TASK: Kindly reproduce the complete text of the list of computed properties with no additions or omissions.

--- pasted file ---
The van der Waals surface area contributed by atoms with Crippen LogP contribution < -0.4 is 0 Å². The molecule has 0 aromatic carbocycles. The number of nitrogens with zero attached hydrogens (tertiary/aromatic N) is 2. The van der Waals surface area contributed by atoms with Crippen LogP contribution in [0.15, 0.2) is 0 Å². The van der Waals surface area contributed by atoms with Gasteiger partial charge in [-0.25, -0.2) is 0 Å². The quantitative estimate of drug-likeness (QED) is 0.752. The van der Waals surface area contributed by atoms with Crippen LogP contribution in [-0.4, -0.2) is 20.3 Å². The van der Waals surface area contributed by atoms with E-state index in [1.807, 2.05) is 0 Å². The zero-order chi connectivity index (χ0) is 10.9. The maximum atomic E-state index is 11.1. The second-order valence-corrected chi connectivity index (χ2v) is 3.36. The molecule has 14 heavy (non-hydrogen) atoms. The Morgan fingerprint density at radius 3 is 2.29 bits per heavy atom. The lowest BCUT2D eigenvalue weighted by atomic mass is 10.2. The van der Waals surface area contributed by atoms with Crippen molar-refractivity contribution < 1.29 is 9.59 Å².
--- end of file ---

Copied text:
The van der Waals surface area contributed by atoms with Crippen LogP contribution < -0.4 is 0 Å². The molecule has 0 aromatic carbocycles. The number of nitrogens with zero attached hydrogens (tertiary/aromatic N) is 2. The van der Waals surface area contributed by atoms with Crippen LogP contribution in [0.15, 0.2) is 0 Å². The van der Waals surface area contributed by atoms with Gasteiger partial charge in [-0.25, -0.2) is 0 Å². The quantitative estimate of drug-likeness (QED) is 0.752. The van der Waals surface area contributed by atoms with Crippen LogP contribution in [-0.4, -0.2) is 20.3 Å². The van der Waals surface area contributed by atoms with E-state index in [1.807, 2.05) is 0 Å². The zero-order chi connectivity index (χ0) is 10.9. The maximum atomic E-state index is 11.1. The second-order valence-corrected chi connectivity index (χ2v) is 3.36. The molecule has 14 heavy (non-hydrogen) atoms. The Morgan fingerprint density at radius 3 is 2.29 bits per heavy atom. The lowest BCUT2D eigenvalue weighted by atomic mass is 10.2. The van der Waals surface area contributed by atoms with Crippen molar-refractivity contribution < 1.29 is 9.59 Å².